How can you help your acute low back pain patients return as quickly as possible to sport, work and enjoying life? How do you continue to progress your low back, hip and pelvis treatment so your patients build the strength, confidence in their back and resilience they need? Find out exactly what you need to include in your treatment, so you can get great results with acute low back pain.
Acute low back pain patients often respond quickly to your initial treatment, and we want to continue their progress and help them quickly return painfree to work and the activities they love.
How can you do this? How can you help build your patients strength and confidence, and return them safely to work and sport?
Occasionally, acute low back pain patients have an atypical presentation or won't respond to your initial management. What treatment strategies can you use in these scenarios?
In this online course - Acute low back pain treatment part 2 with APA Titled Sports and Musculoskeletal Physio David Pope, you will discover exactly how to treat patients with low back, pelvis and hip pain, as well as patients with lumbar referred anterior thigh pain or femoral nerve irritation. You will explore practical treatment techniques, strategies and progressions to accelerate your patients recovery. You will also develop additional treatment options for the times your patients low back pain doesn't respond as quickly as you would like. You will enjoy practical demonstration of treatment techniques, manual therapy, neurodynamics, exercises and progressions to help restore your patients strength and painfree capacity. You will discover how to prescribe the most appropriate exercises for your individual patient at each stage, based on their presentation and goals.
Prior to watching this online course, we strongly recommend viewing the prequel - Acute low back pain treatment part 1 with David Pope. Part 1 takes you through the early phases of your acute low back pain treatment, incorporating your subjective and objective assessment to help you identify effective treatment strategies and achieve immediate improvements in your patients pain and range of movement. You will use your knowledge and clinical reasoning from Part 1 in this online course.
In addition, you will also benefit from viewing:
- Education strategies you can use
- Psychological concerns associated with acute low back pain
- Setting goals and timeframes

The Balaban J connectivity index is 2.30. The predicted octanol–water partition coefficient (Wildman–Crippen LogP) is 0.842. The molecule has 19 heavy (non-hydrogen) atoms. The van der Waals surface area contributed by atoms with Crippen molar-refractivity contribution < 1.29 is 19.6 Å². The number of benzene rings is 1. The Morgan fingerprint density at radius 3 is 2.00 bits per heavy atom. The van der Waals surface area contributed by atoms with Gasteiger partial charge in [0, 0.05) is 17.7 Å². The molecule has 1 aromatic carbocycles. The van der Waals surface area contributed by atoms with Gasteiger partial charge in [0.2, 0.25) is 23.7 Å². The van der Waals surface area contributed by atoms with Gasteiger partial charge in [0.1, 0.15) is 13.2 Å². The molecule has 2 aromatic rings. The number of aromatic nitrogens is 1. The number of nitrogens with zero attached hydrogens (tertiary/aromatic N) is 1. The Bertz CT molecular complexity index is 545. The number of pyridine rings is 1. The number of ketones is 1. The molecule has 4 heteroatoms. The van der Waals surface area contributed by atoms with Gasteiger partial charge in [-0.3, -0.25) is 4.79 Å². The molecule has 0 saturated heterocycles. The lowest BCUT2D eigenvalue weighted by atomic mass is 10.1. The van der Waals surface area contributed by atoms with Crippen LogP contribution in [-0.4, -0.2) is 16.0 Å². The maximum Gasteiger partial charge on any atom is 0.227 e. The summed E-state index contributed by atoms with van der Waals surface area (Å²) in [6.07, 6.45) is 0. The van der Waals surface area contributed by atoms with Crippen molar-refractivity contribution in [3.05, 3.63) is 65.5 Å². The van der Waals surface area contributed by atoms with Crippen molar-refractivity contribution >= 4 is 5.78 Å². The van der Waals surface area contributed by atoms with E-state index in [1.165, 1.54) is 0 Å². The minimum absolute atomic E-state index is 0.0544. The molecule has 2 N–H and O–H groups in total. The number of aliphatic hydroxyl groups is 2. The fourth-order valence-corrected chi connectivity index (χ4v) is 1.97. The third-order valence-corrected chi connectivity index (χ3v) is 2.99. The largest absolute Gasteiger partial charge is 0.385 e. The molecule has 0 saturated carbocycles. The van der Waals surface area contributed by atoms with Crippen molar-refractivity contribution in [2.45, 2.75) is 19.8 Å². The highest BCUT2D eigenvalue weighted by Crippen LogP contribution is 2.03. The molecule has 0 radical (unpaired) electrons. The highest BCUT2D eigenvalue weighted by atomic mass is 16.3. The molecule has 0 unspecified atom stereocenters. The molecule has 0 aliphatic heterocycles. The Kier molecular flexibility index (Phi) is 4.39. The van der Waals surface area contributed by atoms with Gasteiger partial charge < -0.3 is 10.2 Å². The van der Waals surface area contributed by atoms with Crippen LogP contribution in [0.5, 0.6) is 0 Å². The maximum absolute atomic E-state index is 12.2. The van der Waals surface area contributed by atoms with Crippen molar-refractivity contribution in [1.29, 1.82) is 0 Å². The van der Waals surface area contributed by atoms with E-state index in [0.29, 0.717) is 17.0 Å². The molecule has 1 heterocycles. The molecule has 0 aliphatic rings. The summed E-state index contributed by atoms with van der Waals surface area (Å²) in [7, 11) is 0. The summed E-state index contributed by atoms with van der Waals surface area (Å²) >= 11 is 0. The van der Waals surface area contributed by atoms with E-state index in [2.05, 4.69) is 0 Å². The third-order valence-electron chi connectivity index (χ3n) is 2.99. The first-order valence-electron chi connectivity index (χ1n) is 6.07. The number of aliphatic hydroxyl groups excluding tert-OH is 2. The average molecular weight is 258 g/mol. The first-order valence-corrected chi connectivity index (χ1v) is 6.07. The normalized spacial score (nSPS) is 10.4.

- Keeping your patients motivated
- How to treat patients with unilateral back pain irritated with flexion that didn't respond to your previous treatment
- How to treat patients with anterior thigh pain
- Assessing femoral nerve neurodynamics and involvement in your patients pain
- Manual therapy techniques and progressions - practical demonstration and home exercises to improve femoral nerve irritation and neurodynamics
- Manual therapy and self treatment with pain and restriction in extension and lateral flexion
- Explanations of your treatment to patients, and obtaining patient consent
- Self treatment for your patients
- When and how to incorporate slump testing and glides
- Activity modification to help your patients pain to improve
- What to do when your patient gets pain with sitting
- Building confidence into lumbar flexion
- When your patients have limited fitness, how can they still perform the exercises to improve their pain
- Explanations to your patients about the importance of building strength
- Gym exercises
- Which exercises can your patients perform when lumbar or hip flexion is painful?
- What pelvic position is best for your patients in their strengthening exercises?
- How to identify whether your patient should perform a purely isotonic contraction, or incorporate 3 second, 10 second or 45 second hold
- Gluteal and lumbar extensor strengthening exercises and progressions
- How quickly can you progress strengthening exercises
- How to know each specific exercise is suitable for your patient at each stage of their recovery
- How to start and progress exercises for patients with pain into rotation movements eg golf or surfing
- A case study of exercises for a surfer with pain when turning off the lip of a wave
- Early stage exercises
- Deadlift progressions to improve functional strength
- Progressing hamstring and gluteal strength
- Improving lifting capacity in different positions and movements
- Using your patients aggravating and easing movements to help guide your exercises and treatment
- Exercises you can use when your patient has pain with hip flexion, and how to progress
- How many repetitions should your patients perform, and how long should they hold each repetition
- How to help your patient remember exactly how to perform their exercises
- What order should your patients perform their exercises in?
- How can you structure your treatment sessions?
- Can you start strengthening in the initial session?
- When is the best time to commence strengthening?
- Is manual therapy necessary?
- How much manual therapy should you perform in a treatment session, and for how many sessions?
- How to explain manual therapy to your patients to avoid reliance on it
- When to phase out manual therapy
- Which patients will and won't benefit from TA and Multifidus exercises
- What guidelines can you give to patients to help guide their return to sport and activity
- When can your patients run and progress their running distances?
- How to make sure your patient leaves your treatment sessions with the right messages and information about their low back pain